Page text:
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Is the Chocolate River actually made out of chocolate??? Day 15!

Home for the night: Hopewell Cape, just outside of the Hopewell Rocks park

Distance: 70.8 km

Weather: sunny and clear as a bell! Northerly breeze all day.

B: oatmeal supreme, coffee

L#1: apples, ground cherries, almond butter L#2: variety store microwaveable burrito, two babybell cheeses and a strawberry frozen yogurt

D #1: the best homemade chocolate cake that ever existed

D #2: a magical Italian creation that I don't remember the name of, but picture a giant ball of rice with a melted chunk of havarti in the middle, baked....and then FRIED, given to me covered in homemade pesto.....!!@$&&!#


headwind half the day

I can see where I'll be soon!!

tailwind take me home


I woke from a very deep sleep to a brilliantly sunny morning with a dew so heavy on the ground it probably felt like a rainfall to the plants. The sun shone on a maple that was at the edge of the creek, lighting up the orangey gold foliage like a torch. It signalled to me how far into calendar we are along with the deep drop in temperature last night.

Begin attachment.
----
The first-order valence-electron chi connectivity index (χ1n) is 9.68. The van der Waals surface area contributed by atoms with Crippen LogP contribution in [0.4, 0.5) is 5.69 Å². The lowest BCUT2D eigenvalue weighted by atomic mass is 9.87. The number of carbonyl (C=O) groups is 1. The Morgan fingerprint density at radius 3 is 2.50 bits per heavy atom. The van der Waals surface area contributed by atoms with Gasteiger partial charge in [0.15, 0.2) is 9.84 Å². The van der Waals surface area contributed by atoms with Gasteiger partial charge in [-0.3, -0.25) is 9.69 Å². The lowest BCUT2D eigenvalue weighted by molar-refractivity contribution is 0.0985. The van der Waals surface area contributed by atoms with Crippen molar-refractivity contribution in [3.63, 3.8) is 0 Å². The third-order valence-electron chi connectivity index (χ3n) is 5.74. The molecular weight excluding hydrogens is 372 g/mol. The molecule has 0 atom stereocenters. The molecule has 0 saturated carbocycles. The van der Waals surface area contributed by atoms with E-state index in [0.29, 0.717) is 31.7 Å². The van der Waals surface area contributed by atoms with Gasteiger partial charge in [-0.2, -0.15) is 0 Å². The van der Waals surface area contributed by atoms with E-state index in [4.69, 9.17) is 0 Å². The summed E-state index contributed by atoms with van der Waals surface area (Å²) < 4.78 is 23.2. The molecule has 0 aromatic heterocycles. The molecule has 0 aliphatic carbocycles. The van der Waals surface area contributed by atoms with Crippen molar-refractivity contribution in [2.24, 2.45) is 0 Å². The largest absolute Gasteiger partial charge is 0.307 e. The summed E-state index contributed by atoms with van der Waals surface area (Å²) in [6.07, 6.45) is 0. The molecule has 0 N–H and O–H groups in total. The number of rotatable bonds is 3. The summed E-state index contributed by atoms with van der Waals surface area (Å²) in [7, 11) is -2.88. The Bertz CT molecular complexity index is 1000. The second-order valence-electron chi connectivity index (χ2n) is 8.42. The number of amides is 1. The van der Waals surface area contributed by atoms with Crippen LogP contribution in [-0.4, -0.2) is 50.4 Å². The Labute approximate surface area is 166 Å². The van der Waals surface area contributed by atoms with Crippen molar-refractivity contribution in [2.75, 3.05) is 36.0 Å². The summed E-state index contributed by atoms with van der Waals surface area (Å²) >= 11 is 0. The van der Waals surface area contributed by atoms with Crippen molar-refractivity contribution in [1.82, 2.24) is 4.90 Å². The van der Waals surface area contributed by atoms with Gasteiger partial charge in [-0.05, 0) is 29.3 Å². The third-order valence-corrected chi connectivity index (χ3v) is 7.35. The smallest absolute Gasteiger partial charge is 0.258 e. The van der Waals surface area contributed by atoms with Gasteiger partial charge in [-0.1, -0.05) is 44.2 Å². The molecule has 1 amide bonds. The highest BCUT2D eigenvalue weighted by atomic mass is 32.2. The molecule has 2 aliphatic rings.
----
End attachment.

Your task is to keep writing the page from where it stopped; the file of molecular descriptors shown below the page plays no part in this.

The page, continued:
I stretched, made breakfast and took the gift of a picnic table in the sun to write in my journal for awhile. I have, and always will prefer writing on paper over typing. Running out of ink takes way longer than running out of charge...and in the case of the pen, you can just grab your trusty, stumpy pencil.

Feeling pretty grimy